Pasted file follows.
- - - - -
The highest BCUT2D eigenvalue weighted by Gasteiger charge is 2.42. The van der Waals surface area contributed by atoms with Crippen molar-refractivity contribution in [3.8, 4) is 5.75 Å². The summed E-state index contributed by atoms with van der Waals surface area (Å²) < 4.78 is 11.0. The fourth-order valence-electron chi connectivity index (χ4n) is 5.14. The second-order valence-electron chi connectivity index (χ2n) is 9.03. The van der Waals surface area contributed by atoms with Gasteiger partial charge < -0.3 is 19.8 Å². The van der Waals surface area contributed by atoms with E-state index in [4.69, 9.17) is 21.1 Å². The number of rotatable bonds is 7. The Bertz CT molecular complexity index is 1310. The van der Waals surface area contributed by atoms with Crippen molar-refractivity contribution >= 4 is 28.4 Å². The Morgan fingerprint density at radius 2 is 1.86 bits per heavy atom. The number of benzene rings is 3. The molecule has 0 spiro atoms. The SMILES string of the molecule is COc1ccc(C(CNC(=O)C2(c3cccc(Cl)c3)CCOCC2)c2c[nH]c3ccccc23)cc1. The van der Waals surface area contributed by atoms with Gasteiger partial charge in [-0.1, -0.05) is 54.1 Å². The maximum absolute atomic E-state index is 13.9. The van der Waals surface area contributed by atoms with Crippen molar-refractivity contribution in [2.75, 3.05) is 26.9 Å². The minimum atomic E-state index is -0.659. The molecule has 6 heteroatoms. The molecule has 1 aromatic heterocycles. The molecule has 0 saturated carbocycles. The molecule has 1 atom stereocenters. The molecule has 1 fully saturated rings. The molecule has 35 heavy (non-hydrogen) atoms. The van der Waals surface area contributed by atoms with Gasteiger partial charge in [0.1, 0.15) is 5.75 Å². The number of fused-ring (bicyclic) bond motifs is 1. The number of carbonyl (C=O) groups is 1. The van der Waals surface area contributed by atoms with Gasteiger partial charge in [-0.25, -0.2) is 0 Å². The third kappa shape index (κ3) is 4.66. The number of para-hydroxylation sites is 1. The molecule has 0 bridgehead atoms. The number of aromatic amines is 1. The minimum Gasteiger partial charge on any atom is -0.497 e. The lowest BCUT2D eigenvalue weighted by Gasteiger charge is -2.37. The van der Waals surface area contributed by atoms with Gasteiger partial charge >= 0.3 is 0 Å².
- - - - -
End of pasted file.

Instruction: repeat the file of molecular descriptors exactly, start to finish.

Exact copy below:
The highest BCUT2D eigenvalue weighted by Gasteiger charge is 2.42. The van der Waals surface area contributed by atoms with Crippen molar-refractivity contribution in [3.8, 4) is 5.75 Å². The summed E-state index contributed by atoms with van der Waals surface area (Å²) < 4.78 is 11.0. The fourth-order valence-electron chi connectivity index (χ4n) is 5.14. The second-order valence-electron chi connectivity index (χ2n) is 9.03. The van der Waals surface area contributed by atoms with Gasteiger partial charge < -0.3 is 19.8 Å². The van der Waals surface area contributed by atoms with E-state index in [4.69, 9.17) is 21.1 Å². The number of rotatable bonds is 7. The Bertz CT molecular complexity index is 1310. The van der Waals surface area contributed by atoms with Crippen molar-refractivity contribution >= 4 is 28.4 Å². The Morgan fingerprint density at radius 2 is 1.86 bits per heavy atom. The number of benzene rings is 3. The molecule has 0 spiro atoms. The SMILES string of the molecule is COc1ccc(C(CNC(=O)C2(c3cccc(Cl)c3)CCOCC2)c2c[nH]c3ccccc23)cc1. The van der Waals surface area contributed by atoms with Gasteiger partial charge in [-0.1, -0.05) is 54.1 Å². The maximum absolute atomic E-state index is 13.9. The van der Waals surface area contributed by atoms with Crippen molar-refractivity contribution in [2.75, 3.05) is 26.9 Å². The minimum atomic E-state index is -0.659. The molecule has 6 heteroatoms. The molecule has 1 aromatic heterocycles. The molecule has 0 saturated carbocycles. The molecule has 1 atom stereocenters. The molecule has 1 fully saturated rings. The molecule has 35 heavy (non-hydrogen) atoms. The van der Waals surface area contributed by atoms with Gasteiger partial charge in [0.1, 0.15) is 5.75 Å². The number of fused-ring (bicyclic) bond motifs is 1. The number of carbonyl (C=O) groups is 1. The van der Waals surface area contributed by atoms with Gasteiger partial charge in [-0.25, -0.2) is 0 Å². The third kappa shape index (κ3) is 4.66. The number of para-hydroxylation sites is 1. The molecule has 0 bridgehead atoms. The number of aromatic amines is 1. The minimum Gasteiger partial charge on any atom is -0.497 e. The lowest BCUT2D eigenvalue weighted by Gasteiger charge is -2.37. The van der Waals surface area contributed by atoms with Gasteiger partial charge >= 0.3 is 0 Å².